We crossed the A10 and entered Melbourn. In our day the A10 was Melbourn’s high street – the bypass has made it a much nicer village. All Saints’ church is at TL382448. I can’t find a website and the Melbourn village site has a virus warning. When we lived here (in 1984) we worshipped at the Baptist Church – website – Ron, who was our minister, went on to be an Anglican cleric (do you see a pattern here?). For many years in the 1970s my dad (Jeffrey Barham) taught at Melbourn Primary School – website.
We parked by the Church Hall on the north side of the church – you can see some rather nice art work here. The church tower is covered in scaffolding – so I’ve found this old postcard.
Apparently some C7 burials found in the parish are aligned east-west, which suggests a Christian faith, and a church is recorded here in a charter of King Edgar to the Prior of Ely dated AD 959. The first recorded priest is John of Foxton in 1229 (I wonder what they made of a man from the next village coming and being their priest), and the present building dates to the mid 1200s. Let us not just remember the clergy – but include those who were having great fun getting cobwebs down.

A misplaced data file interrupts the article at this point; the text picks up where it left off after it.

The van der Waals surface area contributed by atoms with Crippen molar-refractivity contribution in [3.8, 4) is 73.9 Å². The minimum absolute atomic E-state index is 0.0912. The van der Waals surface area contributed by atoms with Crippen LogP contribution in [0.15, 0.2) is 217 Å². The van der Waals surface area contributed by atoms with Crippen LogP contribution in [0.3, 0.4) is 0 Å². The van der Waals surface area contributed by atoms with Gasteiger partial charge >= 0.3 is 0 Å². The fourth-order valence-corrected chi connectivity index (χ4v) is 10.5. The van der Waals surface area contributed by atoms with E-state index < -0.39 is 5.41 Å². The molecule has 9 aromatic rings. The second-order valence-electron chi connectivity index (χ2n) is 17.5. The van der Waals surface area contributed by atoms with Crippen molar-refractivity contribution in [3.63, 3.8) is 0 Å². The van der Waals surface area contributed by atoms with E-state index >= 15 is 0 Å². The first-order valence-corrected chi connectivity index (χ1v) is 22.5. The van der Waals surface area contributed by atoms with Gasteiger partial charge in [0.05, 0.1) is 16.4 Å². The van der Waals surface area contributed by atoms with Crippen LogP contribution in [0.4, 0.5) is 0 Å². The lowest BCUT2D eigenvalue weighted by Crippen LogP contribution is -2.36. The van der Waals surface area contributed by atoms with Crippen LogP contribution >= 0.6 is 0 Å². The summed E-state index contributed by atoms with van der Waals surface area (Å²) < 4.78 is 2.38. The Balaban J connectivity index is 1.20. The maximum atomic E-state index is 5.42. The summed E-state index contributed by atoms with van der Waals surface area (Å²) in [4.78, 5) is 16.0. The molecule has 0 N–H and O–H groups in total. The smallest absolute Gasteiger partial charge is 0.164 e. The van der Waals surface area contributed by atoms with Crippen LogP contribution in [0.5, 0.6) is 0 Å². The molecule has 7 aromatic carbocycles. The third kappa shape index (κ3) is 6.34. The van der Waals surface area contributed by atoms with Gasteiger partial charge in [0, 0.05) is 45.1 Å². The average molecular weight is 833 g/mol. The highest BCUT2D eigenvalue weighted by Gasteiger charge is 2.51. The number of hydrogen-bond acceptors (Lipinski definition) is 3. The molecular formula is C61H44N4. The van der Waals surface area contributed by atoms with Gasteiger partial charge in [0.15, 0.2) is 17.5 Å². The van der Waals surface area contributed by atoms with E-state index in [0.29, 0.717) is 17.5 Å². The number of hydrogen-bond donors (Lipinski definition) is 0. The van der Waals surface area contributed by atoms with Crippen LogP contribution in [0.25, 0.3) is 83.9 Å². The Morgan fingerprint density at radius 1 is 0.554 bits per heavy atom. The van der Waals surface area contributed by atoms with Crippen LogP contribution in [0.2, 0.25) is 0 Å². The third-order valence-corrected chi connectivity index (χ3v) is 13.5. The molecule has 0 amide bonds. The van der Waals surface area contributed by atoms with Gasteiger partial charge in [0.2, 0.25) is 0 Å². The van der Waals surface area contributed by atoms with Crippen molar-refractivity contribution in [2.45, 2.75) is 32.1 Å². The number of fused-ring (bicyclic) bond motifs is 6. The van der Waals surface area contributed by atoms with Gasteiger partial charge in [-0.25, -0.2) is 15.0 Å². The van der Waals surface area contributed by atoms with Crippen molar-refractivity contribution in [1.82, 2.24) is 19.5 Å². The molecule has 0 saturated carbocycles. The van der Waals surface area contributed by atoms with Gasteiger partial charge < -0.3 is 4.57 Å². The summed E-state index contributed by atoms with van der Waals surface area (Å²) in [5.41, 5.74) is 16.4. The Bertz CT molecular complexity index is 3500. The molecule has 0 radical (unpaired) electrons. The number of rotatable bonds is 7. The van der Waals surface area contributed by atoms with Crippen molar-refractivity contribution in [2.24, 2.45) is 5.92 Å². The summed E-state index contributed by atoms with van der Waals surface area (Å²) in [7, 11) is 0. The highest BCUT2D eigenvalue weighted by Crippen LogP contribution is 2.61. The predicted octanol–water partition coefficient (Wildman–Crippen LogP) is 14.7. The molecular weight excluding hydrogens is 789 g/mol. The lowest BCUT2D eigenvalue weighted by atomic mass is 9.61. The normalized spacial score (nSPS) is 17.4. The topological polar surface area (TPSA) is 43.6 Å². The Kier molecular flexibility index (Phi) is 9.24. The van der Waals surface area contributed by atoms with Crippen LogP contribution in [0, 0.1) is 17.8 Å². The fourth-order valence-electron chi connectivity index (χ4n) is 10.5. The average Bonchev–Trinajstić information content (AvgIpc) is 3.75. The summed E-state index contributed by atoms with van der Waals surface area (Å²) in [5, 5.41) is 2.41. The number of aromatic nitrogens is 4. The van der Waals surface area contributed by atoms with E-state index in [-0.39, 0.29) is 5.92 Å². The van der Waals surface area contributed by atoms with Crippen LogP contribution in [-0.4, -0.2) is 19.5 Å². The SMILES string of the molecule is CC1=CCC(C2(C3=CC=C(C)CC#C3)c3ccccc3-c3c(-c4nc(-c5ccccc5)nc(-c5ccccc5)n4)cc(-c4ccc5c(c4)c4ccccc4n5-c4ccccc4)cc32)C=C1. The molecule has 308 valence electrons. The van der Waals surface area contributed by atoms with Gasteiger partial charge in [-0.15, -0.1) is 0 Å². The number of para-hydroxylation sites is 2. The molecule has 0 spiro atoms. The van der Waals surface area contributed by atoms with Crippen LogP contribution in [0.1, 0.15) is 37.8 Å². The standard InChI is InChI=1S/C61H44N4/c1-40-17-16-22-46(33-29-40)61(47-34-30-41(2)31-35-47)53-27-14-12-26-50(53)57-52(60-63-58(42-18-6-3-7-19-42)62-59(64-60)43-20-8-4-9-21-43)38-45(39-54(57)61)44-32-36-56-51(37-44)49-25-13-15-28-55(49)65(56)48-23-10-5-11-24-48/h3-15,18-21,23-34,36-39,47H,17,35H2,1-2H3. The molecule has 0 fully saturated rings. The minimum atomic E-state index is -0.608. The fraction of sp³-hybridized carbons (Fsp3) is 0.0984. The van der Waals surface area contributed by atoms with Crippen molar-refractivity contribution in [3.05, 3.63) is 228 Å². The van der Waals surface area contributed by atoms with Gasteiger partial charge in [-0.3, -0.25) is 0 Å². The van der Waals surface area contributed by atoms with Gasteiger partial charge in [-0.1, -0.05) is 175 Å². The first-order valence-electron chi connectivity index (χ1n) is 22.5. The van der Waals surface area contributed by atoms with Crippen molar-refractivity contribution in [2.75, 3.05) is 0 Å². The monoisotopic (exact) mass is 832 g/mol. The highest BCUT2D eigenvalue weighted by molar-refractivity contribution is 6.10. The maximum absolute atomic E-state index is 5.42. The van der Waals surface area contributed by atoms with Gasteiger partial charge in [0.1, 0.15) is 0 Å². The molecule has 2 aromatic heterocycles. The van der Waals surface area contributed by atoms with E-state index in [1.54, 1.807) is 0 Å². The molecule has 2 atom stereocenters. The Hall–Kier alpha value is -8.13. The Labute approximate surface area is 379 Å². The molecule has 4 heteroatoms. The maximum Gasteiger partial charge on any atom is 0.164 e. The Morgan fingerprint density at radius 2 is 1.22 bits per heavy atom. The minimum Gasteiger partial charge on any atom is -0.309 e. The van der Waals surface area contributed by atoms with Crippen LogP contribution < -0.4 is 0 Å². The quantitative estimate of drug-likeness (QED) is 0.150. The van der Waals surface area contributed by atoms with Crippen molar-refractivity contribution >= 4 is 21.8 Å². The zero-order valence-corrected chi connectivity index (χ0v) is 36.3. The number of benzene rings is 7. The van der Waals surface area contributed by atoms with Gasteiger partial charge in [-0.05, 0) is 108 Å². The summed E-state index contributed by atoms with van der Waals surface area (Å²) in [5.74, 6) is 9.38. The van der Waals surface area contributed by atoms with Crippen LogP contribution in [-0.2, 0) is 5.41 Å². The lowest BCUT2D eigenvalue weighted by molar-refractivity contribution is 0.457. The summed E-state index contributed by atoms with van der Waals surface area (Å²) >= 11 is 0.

Some nice figures on the north door, lovely flintwork and another gorgeous figure on the south porch. The porch was rebuilt in 1884, and the room above, the Parvis, contains a stone fireplace and mantel. It was possibly the priest’s lodgings, and where the first school in Melbourn was held. A donation left by William Ayloffe in 1691 provided a free school for 40 boys.
Inside it is a rather elegant, tall church, with some lovely gold bosses and stone carvings . There is also a Green Man, but he is not painted gold and I missed him. Fortunately my wonderful friend Rob took up my challenge and went to photo him. Thank you!
There is a rather nice banner, though Belshazzar’s Feast is not the topic for a banner that immediately springs to mind.
The Rood Screen is a fine oak screen with vined wreath carving. It was the gift in 1504 of Thomas Hitch, and cost £1 3s 6d. The rood itself was seized from the church in 1529 and destroyed at the Reformation. The walls of the chancel were raised during the rule of Bishop Alcock in 1487, and the east window dates to this time as well. The double piscine is late C13, the double aumbry is from a later period. The memorial tablet is to Lady Mary Hatton who lived at Trayles Manor, now called the Old Manor House in the High Street. She died in 1760 at the age of 76, having lived through the reigns of Charles II, James II, William & Mary, Georges I, II and possible III.
I didn’t get a photo of the complete Lady Chapel – just two of the windows. On the left is one in memory of Second Lieutenant Henry Brodie Day, who was killed in 1918 at the age of 21. I missed a later plaque to his brother. The other window is dedicated to Saints Michael, Martin and George, and was paid for by parishioners in memory of those who died in WW1.
I should have said the church has an excellent guidebook with lots of lovely photos – better than mine!